Talk:Ancient Maya art
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This needs a lot more work, pictures, etc. I've started this with the intention of adding more later.Akubra 20:21, 27 August 2006 (UTC)
Work in stucco
Mayan stucco needs a lot more attention! Take the marvellous portrait modelling done in stucco (Palenque kings!), the roof combs and temple facades! All of this is exceptional in Mesoamerica (and in Precolumbian civilizations anywhere)! —Preceding unsigned comment added by 126.96.36.199 (talk) 15:30, 9 November 2007 (UTC)
It'd be awesome if anyone felt like rewriting this at some point; it feels like a middle-schooler posted their report on here. The diction is simplistic, and terms like lintels aren't defined or elaborated on. —Preceding unsigned comment added by 188.8.131.52 (talk) 15:28, 5 May 2008 (UTC)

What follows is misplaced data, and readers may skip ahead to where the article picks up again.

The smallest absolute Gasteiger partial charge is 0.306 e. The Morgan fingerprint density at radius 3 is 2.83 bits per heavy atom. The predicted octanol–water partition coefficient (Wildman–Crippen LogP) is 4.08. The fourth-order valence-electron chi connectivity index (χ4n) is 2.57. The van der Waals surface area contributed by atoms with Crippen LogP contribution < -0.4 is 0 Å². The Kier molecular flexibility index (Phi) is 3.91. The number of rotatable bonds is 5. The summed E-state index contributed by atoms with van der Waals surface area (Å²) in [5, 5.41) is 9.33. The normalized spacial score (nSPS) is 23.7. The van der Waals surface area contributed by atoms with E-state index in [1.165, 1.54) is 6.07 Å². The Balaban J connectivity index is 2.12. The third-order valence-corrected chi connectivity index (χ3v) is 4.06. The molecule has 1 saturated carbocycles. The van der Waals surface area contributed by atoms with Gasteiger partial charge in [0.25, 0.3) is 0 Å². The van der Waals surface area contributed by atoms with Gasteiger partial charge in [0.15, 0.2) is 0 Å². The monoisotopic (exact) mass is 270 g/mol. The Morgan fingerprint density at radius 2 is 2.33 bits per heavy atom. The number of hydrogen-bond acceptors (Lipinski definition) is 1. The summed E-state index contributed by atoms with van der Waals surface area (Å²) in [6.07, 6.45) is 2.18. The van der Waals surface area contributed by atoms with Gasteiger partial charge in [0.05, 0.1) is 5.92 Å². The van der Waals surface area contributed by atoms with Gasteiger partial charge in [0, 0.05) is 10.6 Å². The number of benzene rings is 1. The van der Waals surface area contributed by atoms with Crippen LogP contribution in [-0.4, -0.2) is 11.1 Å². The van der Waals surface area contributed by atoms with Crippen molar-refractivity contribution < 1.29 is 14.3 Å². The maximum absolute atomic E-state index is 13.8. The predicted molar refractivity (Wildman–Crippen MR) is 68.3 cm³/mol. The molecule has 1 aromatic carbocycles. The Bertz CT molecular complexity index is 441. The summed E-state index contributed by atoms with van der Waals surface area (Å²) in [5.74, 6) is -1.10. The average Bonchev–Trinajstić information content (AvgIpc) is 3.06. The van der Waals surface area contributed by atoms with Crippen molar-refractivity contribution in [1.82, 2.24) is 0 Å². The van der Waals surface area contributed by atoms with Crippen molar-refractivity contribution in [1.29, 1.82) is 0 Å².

Minor items from private collections should preferably not be used as illustrations, since their authenticity may be debatable. In this case, the jadeite plaque is an obvious forgery, and should be removed.184.108.40.206 (talk) 00:49, 14 October 2008 (UTC)
- Sure, have no real issue with that proposal (if a pic is meant to illustrate some genuine cultural artefact then need to be sure of its bona fides). Makes sense. There was a time when we had relatively few properly licensed pics of Mesoam artefacts on wiki that were of pieces from collections of known provenance and reliability; this is no longer such an issue so we can afford to be pickier about what pics get used for illustrative purposes. No objection to removal of that particular img. --cjllw ʘ TALK 23:34, 14 October 2008 (UTC)